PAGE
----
a gay black woman's discovery of her jewish self

נשימה

Posted on: April 20, 2011

According to Google translation  נשימה means breath…And that’s what I’m doing right now, breathing a sign of relief.  Pesach Preparations are over.  Our Seder HUGE success and So Much Fun.

I’m still recovering from the past two nights but I will say that Pesach did, indeed, trump Purim.

First Night

Mirs and I woke up fairly early to start prepping the veggies and salads for our Seder.  We boarded the LIRR and made our way to Long Beach for Pesach at the home of my friend, Liz.  The Seder was wonderful and the people there were warm and inviting.  There were several of us present who were experiencing Seder for the first time.  We were the afikomen searchers but sadly, I did not find it.  We ate gefilte fish that Liz made from scratch, Matzoh Ball soup which was the lightest, fluffiest matzoh ball in existence.  Roasted free-range, organic, kosher chicken and lots of veggies.  And wine.  When the Seder ended we walked to the beach and just enjoyed the smell of the Atlantic, the full moon, the clear sky and the freezing cold sand under our feet.  Liz lead the Seder and has been since it was decided that the family should exile Maxwell Houses Haggadah and use Haggadah that spoke to them as people.  This year she used the Velveteen Rabbi’s Haggadah 6.0 and it was great to watch her lead and take mental notes for ours as we were using vesion 7.0

Second Night

Again Mirs and I woke up, this time at 7AM to start preparations.  Thanks to our crazy list we were able to get everything done by the time the first guests started to arrive.  I lead the Seder and it went off without a hitch.  As I looked around my table, I realized that it was probably the most diverse table I’ve ever been a part of.  To my immediate right was my friend Jill, a lesbian Jew who’s mother is Israeli.  Next to her was Tamika, a lesbian black woman from Louisiana.   Next to her my friend Jess an “atheist” Jew just back from a long trip to South Africa.  Across from her my friend Candice, a West-Indian Chinese, etc. lesbian “catholic”.  Next to her the seder’s token “white girl” my gay best friend Desiree.  Next to her my Haitian-American friend and ex Jehovah’s Witness.  Next to her one of my conversion class buddies Cecelia, a  black 70-something master hula dance who told us of memories of the Segregated South. Next to her my Latina friend Angela. Next to her a friend of another conversion class buddy, Keya from Bangladesh a Hindu interested in Judaism. Across from her Jezel a West-Indian girl from the Bronx and my conversion class buddy. Next to her Payal our Indian-American Hindu friend, and Miriam, my sweet southern Jewish Bell.  An All-Women’s Seder.  A “mixed multitude” of races, just as mentioned in the Exodus.  A really amazing space.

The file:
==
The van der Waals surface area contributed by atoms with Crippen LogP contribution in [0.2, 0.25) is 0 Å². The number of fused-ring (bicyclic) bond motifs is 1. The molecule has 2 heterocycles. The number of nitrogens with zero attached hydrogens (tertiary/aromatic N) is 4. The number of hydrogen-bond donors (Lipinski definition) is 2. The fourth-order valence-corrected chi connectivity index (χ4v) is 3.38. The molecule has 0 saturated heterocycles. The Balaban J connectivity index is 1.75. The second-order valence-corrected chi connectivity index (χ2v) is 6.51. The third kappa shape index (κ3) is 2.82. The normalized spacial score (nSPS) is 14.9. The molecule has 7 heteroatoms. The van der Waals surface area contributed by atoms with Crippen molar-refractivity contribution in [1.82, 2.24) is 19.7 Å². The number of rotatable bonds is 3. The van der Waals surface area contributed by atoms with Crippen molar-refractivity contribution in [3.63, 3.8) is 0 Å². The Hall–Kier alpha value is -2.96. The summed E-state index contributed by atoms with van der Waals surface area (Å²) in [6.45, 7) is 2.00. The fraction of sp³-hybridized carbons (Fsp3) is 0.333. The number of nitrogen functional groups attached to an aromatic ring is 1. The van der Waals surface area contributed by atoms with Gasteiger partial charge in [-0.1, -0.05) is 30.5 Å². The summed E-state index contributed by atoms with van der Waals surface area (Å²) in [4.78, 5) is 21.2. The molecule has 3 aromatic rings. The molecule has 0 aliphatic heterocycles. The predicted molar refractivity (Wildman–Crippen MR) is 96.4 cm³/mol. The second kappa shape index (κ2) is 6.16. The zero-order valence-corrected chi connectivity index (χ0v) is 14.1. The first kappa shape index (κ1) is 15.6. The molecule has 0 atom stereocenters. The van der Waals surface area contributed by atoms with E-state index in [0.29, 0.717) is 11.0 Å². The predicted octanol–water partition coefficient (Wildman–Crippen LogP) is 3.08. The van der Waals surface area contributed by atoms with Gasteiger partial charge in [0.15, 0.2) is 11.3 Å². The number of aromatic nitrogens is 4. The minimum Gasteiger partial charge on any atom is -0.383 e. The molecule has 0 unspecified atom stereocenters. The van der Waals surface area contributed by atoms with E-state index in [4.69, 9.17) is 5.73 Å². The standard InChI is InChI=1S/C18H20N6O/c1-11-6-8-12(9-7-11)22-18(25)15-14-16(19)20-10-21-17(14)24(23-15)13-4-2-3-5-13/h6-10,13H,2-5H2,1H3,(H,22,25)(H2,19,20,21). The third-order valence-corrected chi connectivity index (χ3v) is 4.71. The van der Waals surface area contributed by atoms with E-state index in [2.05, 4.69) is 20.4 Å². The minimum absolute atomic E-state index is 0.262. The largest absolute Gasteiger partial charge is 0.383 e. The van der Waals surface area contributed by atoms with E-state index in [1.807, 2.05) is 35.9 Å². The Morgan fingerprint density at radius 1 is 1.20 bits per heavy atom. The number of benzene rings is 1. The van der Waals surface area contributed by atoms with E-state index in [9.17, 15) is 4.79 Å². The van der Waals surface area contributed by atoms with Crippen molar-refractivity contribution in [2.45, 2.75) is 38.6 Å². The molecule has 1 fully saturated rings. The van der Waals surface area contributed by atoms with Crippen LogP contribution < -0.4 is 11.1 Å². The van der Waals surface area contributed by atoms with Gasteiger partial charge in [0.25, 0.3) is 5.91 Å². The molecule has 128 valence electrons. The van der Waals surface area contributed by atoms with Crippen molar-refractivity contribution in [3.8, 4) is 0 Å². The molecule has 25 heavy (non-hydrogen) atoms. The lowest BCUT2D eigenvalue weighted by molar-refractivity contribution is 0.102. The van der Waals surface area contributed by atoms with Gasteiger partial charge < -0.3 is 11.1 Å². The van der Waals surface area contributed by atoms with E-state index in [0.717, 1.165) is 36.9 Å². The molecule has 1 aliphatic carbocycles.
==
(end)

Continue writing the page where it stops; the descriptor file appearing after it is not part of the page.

I asked everyone to bring something to the Seder Table that reminded them of Freedom.  The answers were moving and many people who I didn’t think would share shared the deepest parts of themselves.  There were beautiful words spoken and beautiful and strong women in my home.

The Haggadah, which when read alone in planning seemed stiff and a bit cliche in areas, rang out so clearly and poignant for the space and people present.  I cannot even put into words how awesome it was.  I will just say thank you, from the bottom of my heart, to the beautiful women who I shared Pesach with this year.

4 Responses to "נשימה"

We used the Velveteen’s Haggadah the first night too. It was a little less Traditional than I think we would have preferred. We skipped a LOT though because of time.

Oh, I’m glad you had a great time. I wish my seder included the ocean!!!! This is why I need to move to Miami :-)

Sounds great, I’m glad this went wonderfully for you. Your post reminded me to wish a friend of my a happy Pesach too, lol. Relax now, woman! The planning has paid off.

@ Dena-It was very long, we took out at least 15 or so pages. I want to plan ahead next year and start reading Haggadot earlier so I can make my own. I liked this one because it spoke to the group of people there, but some of the things in it would’ve been a bit off-putting if their were men present ;) When you move to Miami, you may get another guest at your table!
@Colleen-Oh, I’m relaxed…now! :) The next few holidays are all in shul for the most part so I can just ease into the last part of the year

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